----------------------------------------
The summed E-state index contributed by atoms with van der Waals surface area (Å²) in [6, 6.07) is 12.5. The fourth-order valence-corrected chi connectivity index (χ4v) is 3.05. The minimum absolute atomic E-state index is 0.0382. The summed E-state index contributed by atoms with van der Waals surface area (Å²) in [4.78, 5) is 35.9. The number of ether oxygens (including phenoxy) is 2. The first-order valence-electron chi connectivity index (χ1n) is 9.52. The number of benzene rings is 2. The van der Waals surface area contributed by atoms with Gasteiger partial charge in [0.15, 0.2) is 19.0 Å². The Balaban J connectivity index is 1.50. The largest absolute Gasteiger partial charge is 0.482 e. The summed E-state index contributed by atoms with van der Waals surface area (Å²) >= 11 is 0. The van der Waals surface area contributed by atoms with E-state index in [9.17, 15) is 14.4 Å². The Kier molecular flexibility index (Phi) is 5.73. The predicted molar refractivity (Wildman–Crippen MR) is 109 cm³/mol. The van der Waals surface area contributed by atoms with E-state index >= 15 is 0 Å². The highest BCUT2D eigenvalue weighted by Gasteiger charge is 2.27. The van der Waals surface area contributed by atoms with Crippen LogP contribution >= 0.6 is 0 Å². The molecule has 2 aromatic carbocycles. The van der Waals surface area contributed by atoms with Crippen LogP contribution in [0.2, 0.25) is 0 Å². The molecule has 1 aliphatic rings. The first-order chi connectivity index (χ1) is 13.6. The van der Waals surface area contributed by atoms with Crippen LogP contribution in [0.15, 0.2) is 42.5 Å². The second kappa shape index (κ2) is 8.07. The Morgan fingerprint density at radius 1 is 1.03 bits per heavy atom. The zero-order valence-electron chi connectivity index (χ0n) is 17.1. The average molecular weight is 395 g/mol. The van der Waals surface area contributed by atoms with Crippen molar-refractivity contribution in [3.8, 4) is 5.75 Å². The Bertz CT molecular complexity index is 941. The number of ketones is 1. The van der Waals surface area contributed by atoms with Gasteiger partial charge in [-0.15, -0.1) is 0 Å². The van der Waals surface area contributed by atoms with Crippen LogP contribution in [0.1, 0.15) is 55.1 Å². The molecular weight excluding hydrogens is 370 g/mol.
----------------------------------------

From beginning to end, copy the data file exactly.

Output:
The summed E-state index contributed by atoms with van der Waals surface area (Å²) in [6, 6.07) is 12.5. The fourth-order valence-corrected chi connectivity index (χ4v) is 3.05. The minimum absolute atomic E-state index is 0.0382. The summed E-state index contributed by atoms with van der Waals surface area (Å²) in [4.78, 5) is 35.9. The number of ether oxygens (including phenoxy) is 2. The first-order valence-electron chi connectivity index (χ1n) is 9.52. The number of benzene rings is 2. The van der Waals surface area contributed by atoms with Gasteiger partial charge in [0.15, 0.2) is 19.0 Å². The Balaban J connectivity index is 1.50. The largest absolute Gasteiger partial charge is 0.482 e. The summed E-state index contributed by atoms with van der Waals surface area (Å²) >= 11 is 0. The van der Waals surface area contributed by atoms with E-state index in [9.17, 15) is 14.4 Å². The Kier molecular flexibility index (Phi) is 5.73. The predicted molar refractivity (Wildman–Crippen MR) is 109 cm³/mol. The van der Waals surface area contributed by atoms with E-state index >= 15 is 0 Å². The highest BCUT2D eigenvalue weighted by Gasteiger charge is 2.27. The van der Waals surface area contributed by atoms with Crippen LogP contribution >= 0.6 is 0 Å². The molecule has 2 aromatic carbocycles. The van der Waals surface area contributed by atoms with Crippen LogP contribution in [0.2, 0.25) is 0 Å². The molecule has 1 aliphatic rings. The first-order chi connectivity index (χ1) is 13.6. The van der Waals surface area contributed by atoms with Crippen LogP contribution in [0.15, 0.2) is 42.5 Å². The second kappa shape index (κ2) is 8.07. The Morgan fingerprint density at radius 1 is 1.03 bits per heavy atom. The zero-order valence-electron chi connectivity index (χ0n) is 17.1. The average molecular weight is 395 g/mol. The van der Waals surface area contributed by atoms with Crippen molar-refractivity contribution in [3.8, 4) is 5.75 Å². The Bertz CT molecular complexity index is 941. The number of ketones is 1. The van der Waals surface area contributed by atoms with Gasteiger partial charge in [-0.15, -0.1) is 0 Å². The van der Waals surface area contributed by atoms with Crippen LogP contribution in [0.1, 0.15) is 55.1 Å². The molecular weight excluding hydrogens is 370 g/mol.